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Professor: Whiny, entitled students — and their parents — are driving me nuts

Patty Kleban, an instructor at Penn State, is sick and tired of a troubling and growing trend: Whiny students and the parents who enable them.

Yes, in this age of special snowflakes and helicopter parents, it’s the teachers who often face the brunt of the Me-llennial generation.

Writing at StateCollege.com, Kleban explains in an op-ed headlined “Faculty Could Use a Safe Space Too” that excuse-filled students who seem incapable or unwilling to follow the clearly delineated rules of the syllabus are increasingly the source of her professional frustration:

… Every detail, every question, every process, every expectation must be outlined (sometimes in two or three places) so that when the grades are turned back to a student, you have covered your proverbial back side. “This doesn’t actually say it was due on this day” and “I didn’t think you actually meant to use sub-headings and specific margins on the paper,” even though both were spelled out in writing and on the course website and I covered it in class.

“I deserve a better grade than this” and “My father wants to talk to you about this paper” are becoming increasingly more common. …

I recently heard from two separate families who thought my information and decision related to their child was incorrect. One told me “This is emphatically not a communication issue with father and daughter,” when he learned his daughter was not graduating as he expected. Even though we had it documented from two years ago that she would need another semester, it was clearly a “dropped ball” on our end. (She later admitted to me in private that she was afraid to tell him).

Another parent angrily told me that “I’m paying for your services” when I explained that his son missed an important opportunity with a recruiter because he slept through the scheduled conference call.

… an incident with a student escalated to the point that I had to flag my boss down (who just happen to be walking by). The student was angry — threatening posture, not leaving when I asked him to. All because he didn’t think he earned the grade I that had assigned and wouldn’t take no for an answer. …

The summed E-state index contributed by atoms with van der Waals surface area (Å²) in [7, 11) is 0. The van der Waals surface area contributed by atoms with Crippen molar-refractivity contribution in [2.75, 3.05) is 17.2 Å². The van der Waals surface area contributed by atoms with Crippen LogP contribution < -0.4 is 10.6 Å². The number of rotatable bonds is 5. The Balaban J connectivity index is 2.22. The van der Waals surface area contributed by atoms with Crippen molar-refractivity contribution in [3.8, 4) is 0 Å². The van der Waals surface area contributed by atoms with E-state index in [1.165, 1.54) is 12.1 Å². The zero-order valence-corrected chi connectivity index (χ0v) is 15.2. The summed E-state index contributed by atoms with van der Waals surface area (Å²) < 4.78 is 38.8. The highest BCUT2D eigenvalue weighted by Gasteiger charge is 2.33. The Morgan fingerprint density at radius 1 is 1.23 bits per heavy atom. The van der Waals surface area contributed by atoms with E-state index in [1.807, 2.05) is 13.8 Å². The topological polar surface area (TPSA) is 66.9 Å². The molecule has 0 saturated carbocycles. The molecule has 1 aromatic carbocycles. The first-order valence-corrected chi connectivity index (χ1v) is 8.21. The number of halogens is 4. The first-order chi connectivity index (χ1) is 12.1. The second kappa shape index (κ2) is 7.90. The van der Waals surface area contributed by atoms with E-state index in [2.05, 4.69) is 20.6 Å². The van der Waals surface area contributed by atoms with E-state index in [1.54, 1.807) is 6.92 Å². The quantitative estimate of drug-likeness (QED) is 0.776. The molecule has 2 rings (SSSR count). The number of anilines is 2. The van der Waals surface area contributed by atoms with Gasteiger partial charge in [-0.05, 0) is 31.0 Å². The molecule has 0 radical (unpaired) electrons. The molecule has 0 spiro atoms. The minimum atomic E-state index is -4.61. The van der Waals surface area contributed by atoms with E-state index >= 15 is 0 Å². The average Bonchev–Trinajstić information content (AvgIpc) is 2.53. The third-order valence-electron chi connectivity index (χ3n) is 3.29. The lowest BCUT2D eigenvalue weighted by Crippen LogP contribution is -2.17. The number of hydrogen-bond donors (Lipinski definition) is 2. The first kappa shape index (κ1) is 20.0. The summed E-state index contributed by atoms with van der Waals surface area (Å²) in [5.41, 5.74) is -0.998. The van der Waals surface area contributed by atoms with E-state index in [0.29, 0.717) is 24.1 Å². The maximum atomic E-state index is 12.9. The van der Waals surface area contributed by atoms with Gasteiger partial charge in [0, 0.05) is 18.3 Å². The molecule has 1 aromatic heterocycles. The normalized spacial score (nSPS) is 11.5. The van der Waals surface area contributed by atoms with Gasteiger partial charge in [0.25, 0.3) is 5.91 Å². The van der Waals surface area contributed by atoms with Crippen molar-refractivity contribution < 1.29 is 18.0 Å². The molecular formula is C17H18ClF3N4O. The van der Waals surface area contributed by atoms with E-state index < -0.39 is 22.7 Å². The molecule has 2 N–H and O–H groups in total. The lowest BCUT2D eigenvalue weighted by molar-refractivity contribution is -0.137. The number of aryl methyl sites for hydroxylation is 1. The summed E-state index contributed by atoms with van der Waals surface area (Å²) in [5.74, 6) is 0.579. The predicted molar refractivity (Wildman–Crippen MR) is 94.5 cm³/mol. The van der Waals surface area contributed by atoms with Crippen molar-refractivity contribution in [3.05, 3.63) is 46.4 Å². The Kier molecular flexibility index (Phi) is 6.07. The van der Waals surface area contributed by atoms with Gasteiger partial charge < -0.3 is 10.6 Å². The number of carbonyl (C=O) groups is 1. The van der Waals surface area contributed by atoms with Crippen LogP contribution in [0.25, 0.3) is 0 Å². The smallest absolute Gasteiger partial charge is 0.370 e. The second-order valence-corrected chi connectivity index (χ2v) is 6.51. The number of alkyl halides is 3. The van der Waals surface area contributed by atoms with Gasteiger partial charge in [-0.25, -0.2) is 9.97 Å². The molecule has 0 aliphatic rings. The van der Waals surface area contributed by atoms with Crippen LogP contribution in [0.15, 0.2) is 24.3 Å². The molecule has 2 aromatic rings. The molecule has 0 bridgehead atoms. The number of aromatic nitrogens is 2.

Sadly, the parental calls, the angry and entitled student and the kid who waits until the last minute (or doesn’t do the work at all) and realizes the consequences are becoming more common. The student who becomes angry with a faculty member (or who shares their anger with mom and dad who then call the faculty member) is becoming more common than it was even 10 years ago.

Read the full post.

Professor Kleban’s concern are very similar to that of another scholar who recently spoke out about similar trends. Lori Isbell, an English professor at Yavapai College, has written about a phenomenon she has noticed among her pupils. They act like helpless whiners.

In effect, they either ping her with really dumb questions (really dumb) or blame her for not doing enough to help them, she writes in her piece: “Can’t or Won’t: The Culture of Helplessness.”

[T]he majority of my interactions with students these days — especially via email — are not of the substantive or academic variety but rather banterings about whether an assignment is really due on the due date, or what we did in class last Tuesday if last Tuesday was an exam. I also occasionally receive the late-night rant in which an aggrieved student wants to know why he is failing the class, just because he has submitted a long series of failing papers and/or not submitted the papers at all.

These two professors’ anecdotes are canaries in a coalmine, confirming once again what we already know: that far too many Americans have raised up Generation “It’s Not Fair.”

MORE: Marine offers blunt, powerful message to all the whiny, wimpy college students

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About the Author
Fix Editor
Jennifer Kabbany is editor of The College Fix. She previously worked as a daily newspaper reporter and columnist for a decade in Southern California, and prior to that held editorial positions at The Weekly Standard, Washington Times and FrontPageMagazine. She is also a Robert Novak Journalism Fellowship recipient and has contributed to National Review.

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